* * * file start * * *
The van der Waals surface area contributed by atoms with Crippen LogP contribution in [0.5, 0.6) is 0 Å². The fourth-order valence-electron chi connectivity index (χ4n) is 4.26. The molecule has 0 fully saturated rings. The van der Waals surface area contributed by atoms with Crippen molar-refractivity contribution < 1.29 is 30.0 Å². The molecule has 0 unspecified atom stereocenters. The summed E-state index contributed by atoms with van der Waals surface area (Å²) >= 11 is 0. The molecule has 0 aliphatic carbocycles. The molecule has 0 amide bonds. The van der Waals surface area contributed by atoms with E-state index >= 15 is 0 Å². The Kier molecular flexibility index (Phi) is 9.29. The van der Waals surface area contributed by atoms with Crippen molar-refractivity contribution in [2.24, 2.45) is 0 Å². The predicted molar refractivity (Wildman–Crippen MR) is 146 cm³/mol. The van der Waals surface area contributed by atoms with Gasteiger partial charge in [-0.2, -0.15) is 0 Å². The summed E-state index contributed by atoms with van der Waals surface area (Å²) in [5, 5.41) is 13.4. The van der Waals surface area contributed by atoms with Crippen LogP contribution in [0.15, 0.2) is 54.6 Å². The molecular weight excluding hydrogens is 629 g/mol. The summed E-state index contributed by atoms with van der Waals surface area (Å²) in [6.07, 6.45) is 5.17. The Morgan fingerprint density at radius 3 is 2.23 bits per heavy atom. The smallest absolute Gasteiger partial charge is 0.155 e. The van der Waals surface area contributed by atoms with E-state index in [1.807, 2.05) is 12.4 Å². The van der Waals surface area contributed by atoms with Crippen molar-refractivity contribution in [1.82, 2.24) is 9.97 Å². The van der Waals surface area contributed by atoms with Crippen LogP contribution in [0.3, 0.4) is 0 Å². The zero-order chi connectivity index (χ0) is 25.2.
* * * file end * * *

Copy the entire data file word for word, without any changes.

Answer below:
The van der Waals surface area contributed by atoms with Crippen LogP contribution in [0.5, 0.6) is 0 Å². The fourth-order valence-electron chi connectivity index (χ4n) is 4.26. The molecule has 0 fully saturated rings. The van der Waals surface area contributed by atoms with Crippen molar-refractivity contribution < 1.29 is 30.0 Å². The molecule has 0 unspecified atom stereocenters. The summed E-state index contributed by atoms with van der Waals surface area (Å²) >= 11 is 0. The molecule has 0 aliphatic carbocycles. The molecule has 0 amide bonds. The van der Waals surface area contributed by atoms with E-state index >= 15 is 0 Å². The Kier molecular flexibility index (Phi) is 9.29. The van der Waals surface area contributed by atoms with Crippen molar-refractivity contribution in [2.24, 2.45) is 0 Å². The predicted molar refractivity (Wildman–Crippen MR) is 146 cm³/mol. The van der Waals surface area contributed by atoms with Gasteiger partial charge in [-0.2, -0.15) is 0 Å². The summed E-state index contributed by atoms with van der Waals surface area (Å²) in [5, 5.41) is 13.4. The van der Waals surface area contributed by atoms with Crippen LogP contribution in [0.15, 0.2) is 54.6 Å². The molecular weight excluding hydrogens is 629 g/mol. The summed E-state index contributed by atoms with van der Waals surface area (Å²) in [6.07, 6.45) is 5.17. The Morgan fingerprint density at radius 3 is 2.23 bits per heavy atom. The smallest absolute Gasteiger partial charge is 0.155 e. The van der Waals surface area contributed by atoms with E-state index in [1.807, 2.05) is 12.4 Å². The van der Waals surface area contributed by atoms with Crippen molar-refractivity contribution in [1.82, 2.24) is 9.97 Å². The van der Waals surface area contributed by atoms with Crippen LogP contribution in [0.3, 0.4) is 0 Å². The zero-order chi connectivity index (χ0) is 25.2.